(Pictured: a typical page from S., a novel by Doug Dorst and J. J. Abrams that models many of the principles of ludicism outlined below. All of the writing in the margins is part of the book.)
Picking up from where I left off in Part 1, there are a number of tasks still to go. Namely, we have to define the goals and mechanics of literature and show how these can be used to evaluate and interpret literary works. This is where the real theoretical part kicks in, so I apologize if it gets a little dry.
Defining the goal of literature is, in fact, rather straightforward, and can perhaps best be described as a combination of completion and comprehension. One must read the work in its entirety and achieve at least some level of understanding thereof. This goal can be seen quite readily in the efferent and aesthetic reading stances proposed in Rosenblatt’s transactional theory of literature, outlined in a book titled The Reader, The Text, The Poem. Rosenblatt uses the label “efferent” to denote reading “in which the primary concern of the reader is what he will carry away from the reading” (24) – reading for which comprehension is all that matters, as may be the case when reading a textbook or newspaper article. Rosenblatt continues: “In aesthetic reading, in contrast, the reader’s primary concern is with what happens during the actual reading event” (24, emphasis original). This focus on the process requires completion, yet it is crucial to remember that aesthetic reading requires completion in complement to comprehension.
It should here be noted that the author has the same goal: namely, that the reader completely read and understand the literary work. This has some ramifications for whether or not the intentions of the author matter, but I’ll return to that later on.
With the goal of reading therefore established, we can shift our attention to the mechanics of reading, for it is in this regard that ludicism is perhaps most useful. Recall the definition provided for mechanics in the previous post: they “define the options for interaction in and with a game” (Elson et al. 526). The most basic option for “interaction in and with” the game of literature is, quite simply, reading – or more to the point, the rules that govern the traditional reading process, from the linguistic precepts of left-to-right and top-to-bottom to the rules of grammar and syntax, though these are obviously dependent on the culture and language in which a literary work was created. However, mechanics extend far beyond this basic level, incorporating the physical form of the work, narrative perspective, paratext, literary devices, and much more.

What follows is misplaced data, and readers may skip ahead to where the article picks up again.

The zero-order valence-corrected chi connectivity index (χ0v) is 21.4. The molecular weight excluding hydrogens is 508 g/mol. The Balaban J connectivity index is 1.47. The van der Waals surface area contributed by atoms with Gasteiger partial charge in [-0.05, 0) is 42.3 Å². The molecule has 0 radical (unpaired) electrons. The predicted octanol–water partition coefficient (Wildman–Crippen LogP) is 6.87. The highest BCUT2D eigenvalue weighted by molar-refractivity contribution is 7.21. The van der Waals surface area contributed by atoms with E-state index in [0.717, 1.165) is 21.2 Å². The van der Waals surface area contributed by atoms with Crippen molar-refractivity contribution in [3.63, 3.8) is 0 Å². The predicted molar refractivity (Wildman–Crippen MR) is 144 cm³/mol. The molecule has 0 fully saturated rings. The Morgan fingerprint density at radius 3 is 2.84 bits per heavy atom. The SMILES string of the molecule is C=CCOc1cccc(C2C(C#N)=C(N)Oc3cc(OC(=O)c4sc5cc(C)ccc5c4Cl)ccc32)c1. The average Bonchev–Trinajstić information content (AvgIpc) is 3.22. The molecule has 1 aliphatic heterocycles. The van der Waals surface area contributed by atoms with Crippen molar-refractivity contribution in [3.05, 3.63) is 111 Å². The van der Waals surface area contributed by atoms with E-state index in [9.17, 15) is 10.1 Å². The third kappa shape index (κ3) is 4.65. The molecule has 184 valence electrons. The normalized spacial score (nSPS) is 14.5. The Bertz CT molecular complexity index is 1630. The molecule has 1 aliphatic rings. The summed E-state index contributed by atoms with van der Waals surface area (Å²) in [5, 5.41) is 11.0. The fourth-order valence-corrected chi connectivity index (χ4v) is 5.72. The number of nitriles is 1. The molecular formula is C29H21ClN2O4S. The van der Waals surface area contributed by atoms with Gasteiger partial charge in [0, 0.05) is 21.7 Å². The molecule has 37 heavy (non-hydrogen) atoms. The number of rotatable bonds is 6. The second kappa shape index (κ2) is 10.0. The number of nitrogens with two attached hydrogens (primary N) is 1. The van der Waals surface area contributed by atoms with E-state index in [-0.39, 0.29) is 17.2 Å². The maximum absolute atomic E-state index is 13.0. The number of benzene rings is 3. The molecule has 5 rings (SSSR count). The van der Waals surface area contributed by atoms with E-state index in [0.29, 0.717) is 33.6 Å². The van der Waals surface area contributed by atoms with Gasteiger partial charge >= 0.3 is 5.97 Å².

I have broadly split these mechanics into three main categories: foundational, content, and peripheral mechanics.
Foundational mechanics refer to the most basic precepts that are required for the reader to interact with the work. For example, books require an awareness of the linguistic, syntactic, and grammatic precepts described, as well as physical interaction with the book as an object. Crucially, foundational mechanics are typically form- and medium-specific: audiobooks, e-books, and physical copies of the same work may differ greatly in the foundational mechanics required for their consumption, but different works within the same medium tend to share most of their foundational mechanics.
Content mechanics, as the name suggests, refer to anything within the artistic or aesthetic content of the work. For most literary works, this is generally comprised of the text and possibly (as with much of William Blake’s work, for example) a variety of images. Content mechanics encompass all the techniques used within the work, including literary devices, narrative perspective, and stylistic and rhetorical techniques. The use of such mechanics will often differ greatly from one work to another and sometimes even within the same work, as when narrative perspective and reliability shift over the course of a novel.
The third category, peripheral mechanics, is the most loosely defined, but lies somewhere between the previous two designations. Peripheral mechanics generally denote anything contained within the work that is not part of the artistic or aesthetic content, most obviously including paratext like footnotes, marginalia, front matter, and the like. The line between peripheral and content mechanics can be somewhat blurry when such paratext is used to augment the aesthetic content of the book. This is increasingly a hallmark of recent postmodern works, such as Danielewski’s aforementioned novel House of Leaves, and the distinction between peripheral and content mechanics should be continually evaluated as time goes on.
Nonetheless, there are three key characteristics that unite all of the above mechanics. Firstly, they all require the reader’s active recognition and interaction. Put bluntly, pages do not turn themselves, and a metaphor requires that the reader recognize it as such and subsequently parse its meaning rather than simply assess it literally.